World’s most sensitive underground dark matter research experiment is up and running thanks to UW–Madison contributions
By Natasha Kassulke, firstname.lastname@example.org
Nearly a mile beneath the Black Hills in a gold mine in Lead, S.D., there is a hunt underway for theoretical particles known as WIMPs (weakly interacting massive particles). But don’t let the acronym fool you.
These WIMPs are heavy hitters in the field of particle physics and the new underground detector located at the Sanford Underground Research Facility (SURF) in Lead and led by the Lawrence Berkeley National Lab (Berkeley Lab), is among our top prospects for explaining dark matter. The experiment, which the UW–Madison Physics Department and the Physical Sciences Lab (PSL) have been working on since 2012, is underground to protect it from cosmic radiation at the surface that could drown out dark matter signals.
Believed to make up nearly 80 percent of all the matter in the universe, dark matter has never been directly detected and is considered to be one of the most pressing questions in particle physics.
The SURF LUX-ZEPLIN (LZ) detector is one of only a few next-generation liquid xenon dark matter experiments in the world and, according to the project website, is at least 100 times more sensitive to finding signals from dark matter particles than its predecessor. The facility’s depth and rock stability make it ideal for sensitive experiments that need to escape cosmic rays.
The LZ collaboration includes over 35 institutions and 250 scientists and engineers from around the world. Among those engineers who have contributed a substantial number of hours are Jeff Cherwinka, LZ’s chief engineer, and Terry Benson, both mechanical engineers for the UW–Madison’s Physical Sciences Lab (PSL).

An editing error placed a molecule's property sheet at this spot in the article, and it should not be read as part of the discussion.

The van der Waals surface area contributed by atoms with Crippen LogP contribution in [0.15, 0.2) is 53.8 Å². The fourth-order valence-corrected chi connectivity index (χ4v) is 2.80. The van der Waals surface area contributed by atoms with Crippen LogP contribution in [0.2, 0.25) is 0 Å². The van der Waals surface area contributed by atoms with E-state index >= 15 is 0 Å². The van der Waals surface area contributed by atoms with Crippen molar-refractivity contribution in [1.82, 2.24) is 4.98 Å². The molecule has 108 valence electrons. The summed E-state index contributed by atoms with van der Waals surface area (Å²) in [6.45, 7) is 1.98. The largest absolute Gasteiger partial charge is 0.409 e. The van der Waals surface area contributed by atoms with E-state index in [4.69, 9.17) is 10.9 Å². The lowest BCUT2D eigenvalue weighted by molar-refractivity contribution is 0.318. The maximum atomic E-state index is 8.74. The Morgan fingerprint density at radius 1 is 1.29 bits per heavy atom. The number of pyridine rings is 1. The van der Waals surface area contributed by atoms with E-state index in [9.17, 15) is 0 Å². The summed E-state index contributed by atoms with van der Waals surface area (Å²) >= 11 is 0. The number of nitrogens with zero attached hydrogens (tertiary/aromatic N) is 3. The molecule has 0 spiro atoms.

Cherwinka is not new to high energy detector design and has also worked on detectors at the Daya Bay Reactor Neutrino Experiment in China. Both Cherwinka and Benson have worked on the IceCube Neutrino Observatory project, which is located at the South Pole.
For the LZ project, Cherwinka says he has already logged in 491 days on site and drove more than 17,000 miles back and forth from South Dakota to Madison, when flying was severely limited during the height of the COVID-19 pandemic.
PSL has provided over $8M worth of effort on the LZ project, including Cherwinka and Benson’s time as engineers. Other PSL staff also have contributed through efforts at PSL in Stoughton where they conducted fabrication, manufacturing, cleaning and testing. Some also worked on site and underground in the former mine.
PSL is a research and development laboratory that provides services and highly trained staff in electrical engineering, mechanical engineering, and physics to address the unique needs of research projects of every scale and complexity. PSL has partnered with UW Madison researchers since 1967 and has evolved to where it is able to facilitate large-scale design, engineering and fabrication projects such as the LZ.